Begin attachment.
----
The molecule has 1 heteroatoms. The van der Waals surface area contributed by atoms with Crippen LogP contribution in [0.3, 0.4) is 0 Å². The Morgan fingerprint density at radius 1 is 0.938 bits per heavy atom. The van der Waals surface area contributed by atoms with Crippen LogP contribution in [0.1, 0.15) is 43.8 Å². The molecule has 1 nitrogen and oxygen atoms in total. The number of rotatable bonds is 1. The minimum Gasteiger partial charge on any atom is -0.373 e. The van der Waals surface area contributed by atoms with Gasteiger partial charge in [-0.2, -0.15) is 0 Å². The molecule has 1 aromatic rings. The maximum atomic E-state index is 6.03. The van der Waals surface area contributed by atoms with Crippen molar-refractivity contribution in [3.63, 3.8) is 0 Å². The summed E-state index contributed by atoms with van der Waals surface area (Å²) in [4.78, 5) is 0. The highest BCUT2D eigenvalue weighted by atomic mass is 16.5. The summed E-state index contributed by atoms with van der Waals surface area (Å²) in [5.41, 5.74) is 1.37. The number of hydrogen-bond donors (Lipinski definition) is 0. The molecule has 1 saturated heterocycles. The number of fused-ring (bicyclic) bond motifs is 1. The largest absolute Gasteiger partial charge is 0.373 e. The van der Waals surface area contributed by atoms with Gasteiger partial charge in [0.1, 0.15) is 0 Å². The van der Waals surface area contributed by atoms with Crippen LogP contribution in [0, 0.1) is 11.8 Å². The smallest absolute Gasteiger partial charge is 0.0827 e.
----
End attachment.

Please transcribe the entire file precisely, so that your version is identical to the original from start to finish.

The molecule has 1 heteroatoms. The van der Waals surface area contributed by atoms with Crippen LogP contribution in [0.3, 0.4) is 0 Å². The Morgan fingerprint density at radius 1 is 0.938 bits per heavy atom. The van der Waals surface area contributed by atoms with Crippen LogP contribution in [0.1, 0.15) is 43.8 Å². The molecule has 1 nitrogen and oxygen atoms in total. The number of rotatable bonds is 1. The minimum Gasteiger partial charge on any atom is -0.373 e. The van der Waals surface area contributed by atoms with Gasteiger partial charge in [-0.2, -0.15) is 0 Å². The molecule has 1 aromatic rings. The maximum atomic E-state index is 6.03. The van der Waals surface area contributed by atoms with Crippen molar-refractivity contribution in [3.63, 3.8) is 0 Å². The summed E-state index contributed by atoms with van der Waals surface area (Å²) in [4.78, 5) is 0. The highest BCUT2D eigenvalue weighted by atomic mass is 16.5. The summed E-state index contributed by atoms with van der Waals surface area (Å²) in [5.41, 5.74) is 1.37. The number of hydrogen-bond donors (Lipinski definition) is 0. The molecule has 1 saturated heterocycles. The number of fused-ring (bicyclic) bond motifs is 1. The largest absolute Gasteiger partial charge is 0.373 e. The van der Waals surface area contributed by atoms with Gasteiger partial charge in [0.1, 0.15) is 0 Å². The van der Waals surface area contributed by atoms with Crippen LogP contribution in [0, 0.1) is 11.8 Å². The smallest absolute Gasteiger partial charge is 0.0827 e.